The FDIC brought suit in June 1989 in federal district court against numerous Bank directors and officers and against their liability insurers, International and Southern Underwriters, Inc., and the Bank's insurance broker, Morris, Temple & Trent, Inc. Federal subject-matter jurisdiction was predicated on 28 U.S.C. Sec. 1331 (federal question jurisdiction) and 28 U.S.C. Sec. 1345 (actions brought by the United States or its agencies). The insurance companies were joined under Louisiana's direct action statute. LA.REV.STAT.ANN. Sec. 22:655 (West Supp.1993). Southern Underwriters and Morris, Temple & Trent settled with the FDIC several months prior to trial, and most of the officers and directors of the Bank settled with the FDIC on the eve of trial, leaving as defendants Gus and Alex Mijalis, John Cosse, J.
Harper Cox, John Franklin, and International. The FDIC's claims against the defendant directors and officers included breach of fiduciary duty, breach of contract, and negligence, and its claims were based largely on the approval and funding of imprudent loans that ultimately caused substantial losses to the Bank and the FDIC.
Jury trial commenced on November 5, 1991. On December 12, 1991, the jury returned a verdict in favor of the FDIC for the entire amount of damages sought, some $28.5 million. The jury further found that some $17.5 million of the total damages suffered by the Bank were attributable to occurrences during the effective period of the 1983 policy. The district court reserved most of the insurance coverage issues for its own decision, and on June 30, 1992, the court ruled that losses suffered by the Bank traceable to acts or omissions occurring during the years 1981-83 were covered by the 1983 policy. The court also held that an exclusion in the 1984 policy precluded any coverage of losses stemming from occurrences during that policy's lifetime. 800 F.Supp. 397. On September 1, 1992, the district court entered judgment in favor of the FDIC in the following amounts (excluding prejudgment and postjudgment interest): (1) $20,977,918 against Gus and Alex Mijalis, Cosse, Cox, and Franklin in solido, (2) $5,302,025 against Gus and Alex Mijalis, Cosse, and Cox in solido, and (3) $2,180,931 against Gus and Alex Mijalis and Cosse in solido. The court also adjudged International liable for $17,504,946 of the preceding amounts, plus prejudgment and postjudgment interest.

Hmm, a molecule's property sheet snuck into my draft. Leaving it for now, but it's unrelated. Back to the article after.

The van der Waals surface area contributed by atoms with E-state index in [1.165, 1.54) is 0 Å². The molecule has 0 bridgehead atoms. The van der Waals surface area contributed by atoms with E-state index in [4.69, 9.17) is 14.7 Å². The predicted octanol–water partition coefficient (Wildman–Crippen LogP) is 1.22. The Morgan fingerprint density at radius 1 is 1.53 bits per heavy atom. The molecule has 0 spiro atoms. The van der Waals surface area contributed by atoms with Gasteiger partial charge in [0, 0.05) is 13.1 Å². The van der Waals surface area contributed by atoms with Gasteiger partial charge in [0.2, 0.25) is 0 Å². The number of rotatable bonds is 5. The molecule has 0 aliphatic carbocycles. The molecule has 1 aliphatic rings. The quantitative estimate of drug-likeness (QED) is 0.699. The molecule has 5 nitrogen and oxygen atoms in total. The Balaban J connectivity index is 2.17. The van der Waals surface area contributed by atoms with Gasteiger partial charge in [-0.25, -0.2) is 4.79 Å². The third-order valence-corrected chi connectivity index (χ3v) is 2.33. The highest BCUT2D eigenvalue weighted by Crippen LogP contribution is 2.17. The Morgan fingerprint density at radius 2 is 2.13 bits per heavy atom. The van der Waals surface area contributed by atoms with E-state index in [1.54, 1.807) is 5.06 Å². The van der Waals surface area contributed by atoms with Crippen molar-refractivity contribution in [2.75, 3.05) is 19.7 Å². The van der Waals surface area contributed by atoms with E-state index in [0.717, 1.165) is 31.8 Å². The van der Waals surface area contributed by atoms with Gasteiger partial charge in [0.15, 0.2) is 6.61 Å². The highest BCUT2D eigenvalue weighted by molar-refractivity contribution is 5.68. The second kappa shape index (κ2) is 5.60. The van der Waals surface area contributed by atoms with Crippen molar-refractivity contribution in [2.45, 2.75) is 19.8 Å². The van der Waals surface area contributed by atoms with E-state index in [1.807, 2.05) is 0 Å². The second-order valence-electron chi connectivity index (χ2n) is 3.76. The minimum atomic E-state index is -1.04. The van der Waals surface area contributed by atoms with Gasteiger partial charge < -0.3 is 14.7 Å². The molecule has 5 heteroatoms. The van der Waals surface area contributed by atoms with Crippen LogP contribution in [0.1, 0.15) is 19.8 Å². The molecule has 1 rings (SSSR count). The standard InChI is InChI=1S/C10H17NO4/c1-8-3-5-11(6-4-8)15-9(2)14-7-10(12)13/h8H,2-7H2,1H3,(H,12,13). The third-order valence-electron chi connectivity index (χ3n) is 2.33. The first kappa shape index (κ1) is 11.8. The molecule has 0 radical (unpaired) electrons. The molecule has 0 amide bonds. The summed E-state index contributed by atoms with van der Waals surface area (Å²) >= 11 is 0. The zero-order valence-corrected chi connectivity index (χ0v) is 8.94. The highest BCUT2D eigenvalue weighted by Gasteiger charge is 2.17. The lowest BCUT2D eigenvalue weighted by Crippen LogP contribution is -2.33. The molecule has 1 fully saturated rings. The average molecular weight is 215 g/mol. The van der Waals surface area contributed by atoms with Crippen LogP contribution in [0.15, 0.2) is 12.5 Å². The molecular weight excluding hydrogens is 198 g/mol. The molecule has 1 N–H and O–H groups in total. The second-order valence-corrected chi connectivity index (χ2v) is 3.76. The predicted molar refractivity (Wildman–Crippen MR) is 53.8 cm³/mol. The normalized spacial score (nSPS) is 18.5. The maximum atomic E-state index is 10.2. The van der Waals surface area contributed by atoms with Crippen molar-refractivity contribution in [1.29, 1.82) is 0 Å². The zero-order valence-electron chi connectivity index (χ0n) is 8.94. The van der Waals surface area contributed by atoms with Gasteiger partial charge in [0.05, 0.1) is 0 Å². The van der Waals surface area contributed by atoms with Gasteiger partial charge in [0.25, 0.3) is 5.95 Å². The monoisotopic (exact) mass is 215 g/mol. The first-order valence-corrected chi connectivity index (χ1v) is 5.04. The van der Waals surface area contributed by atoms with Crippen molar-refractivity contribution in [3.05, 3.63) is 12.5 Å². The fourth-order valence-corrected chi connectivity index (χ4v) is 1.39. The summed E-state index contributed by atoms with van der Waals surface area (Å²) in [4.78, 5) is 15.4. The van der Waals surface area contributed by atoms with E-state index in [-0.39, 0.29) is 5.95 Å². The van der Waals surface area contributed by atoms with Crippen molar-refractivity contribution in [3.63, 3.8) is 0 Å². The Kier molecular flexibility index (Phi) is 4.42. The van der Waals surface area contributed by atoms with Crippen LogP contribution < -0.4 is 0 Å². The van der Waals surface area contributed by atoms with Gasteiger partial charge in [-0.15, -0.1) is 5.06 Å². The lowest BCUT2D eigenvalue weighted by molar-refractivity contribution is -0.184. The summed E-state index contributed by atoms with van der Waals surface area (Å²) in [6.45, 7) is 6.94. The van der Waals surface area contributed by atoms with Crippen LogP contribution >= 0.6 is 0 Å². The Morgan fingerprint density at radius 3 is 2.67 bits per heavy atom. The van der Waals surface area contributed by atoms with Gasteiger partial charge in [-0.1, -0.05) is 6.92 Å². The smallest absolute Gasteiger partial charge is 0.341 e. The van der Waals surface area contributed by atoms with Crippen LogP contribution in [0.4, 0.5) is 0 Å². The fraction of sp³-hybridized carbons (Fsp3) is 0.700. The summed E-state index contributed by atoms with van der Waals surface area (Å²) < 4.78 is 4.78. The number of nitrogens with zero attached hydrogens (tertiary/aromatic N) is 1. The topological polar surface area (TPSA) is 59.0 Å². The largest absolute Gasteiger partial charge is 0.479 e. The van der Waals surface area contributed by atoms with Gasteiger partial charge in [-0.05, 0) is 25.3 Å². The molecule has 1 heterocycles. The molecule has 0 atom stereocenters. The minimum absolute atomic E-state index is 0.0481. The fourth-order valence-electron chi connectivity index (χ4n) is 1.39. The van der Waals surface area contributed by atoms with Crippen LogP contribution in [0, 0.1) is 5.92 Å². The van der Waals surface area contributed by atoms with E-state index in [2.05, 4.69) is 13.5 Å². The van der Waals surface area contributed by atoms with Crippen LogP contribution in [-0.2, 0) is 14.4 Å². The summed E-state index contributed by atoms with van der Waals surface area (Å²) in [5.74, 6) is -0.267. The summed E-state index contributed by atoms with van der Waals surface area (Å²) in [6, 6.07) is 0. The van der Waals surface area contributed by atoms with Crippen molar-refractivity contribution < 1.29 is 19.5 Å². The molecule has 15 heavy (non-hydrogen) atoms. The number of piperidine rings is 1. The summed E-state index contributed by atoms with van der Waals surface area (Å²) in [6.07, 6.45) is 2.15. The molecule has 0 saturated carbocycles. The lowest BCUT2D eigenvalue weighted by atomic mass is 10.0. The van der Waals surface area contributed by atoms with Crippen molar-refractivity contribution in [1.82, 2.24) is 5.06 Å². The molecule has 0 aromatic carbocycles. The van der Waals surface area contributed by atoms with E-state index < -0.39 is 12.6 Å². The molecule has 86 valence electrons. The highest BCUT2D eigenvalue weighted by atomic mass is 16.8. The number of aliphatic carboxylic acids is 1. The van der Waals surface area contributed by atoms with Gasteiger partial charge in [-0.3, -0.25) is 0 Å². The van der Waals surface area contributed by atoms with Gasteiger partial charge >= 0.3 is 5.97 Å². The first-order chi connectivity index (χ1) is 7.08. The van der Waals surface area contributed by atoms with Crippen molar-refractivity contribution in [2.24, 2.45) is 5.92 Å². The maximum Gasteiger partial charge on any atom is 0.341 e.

The defendants' motions for new trial and for judgment as a matter of law were denied. Appeal to this court followed. 1
The issues presented for our consideration may be divided into two general categories. The first category includes the individual defendants' challenges to the merits of the verdict and judgment holding them liable for $28.5 million. Five of the issues raised by the individual defendants in this connection concern the district court's jury instructions, and the sixth issue challenges the district court's refusal to allow the defendants to introduce evidence to show that the FDIC was the proximate cause of all or part of the damages claimed. The FDIC argues in support of the verdict and judgment against the individual directors.
The second category of issues concerns the district court's rulings with respect to insurance coverage. International makes several arguments that the district court erred in holding International liable for $17.5 million of the total judgment. The individual defendants and the FDIC defend this portion of the judgment, and they additionally argue that the district court erred in holding that the 1984 policy provided no coverage for losses during its lifetime.
II. STANDARDS OF REVIEW
In Bender v. Brumley, 1 F.3d 271, 276-77 (5th Cir.1993), we set forth a two-part test for challenges to jury instructions. First, the challenger must demonstrate that the charge as a whole creates "substantial and ineradicable doubt whether the jury has been properly guided in its deliberations." Id. at 276 (citations omitted). Second, even if the jury instructions were erroneous, we will not reverse if we determine...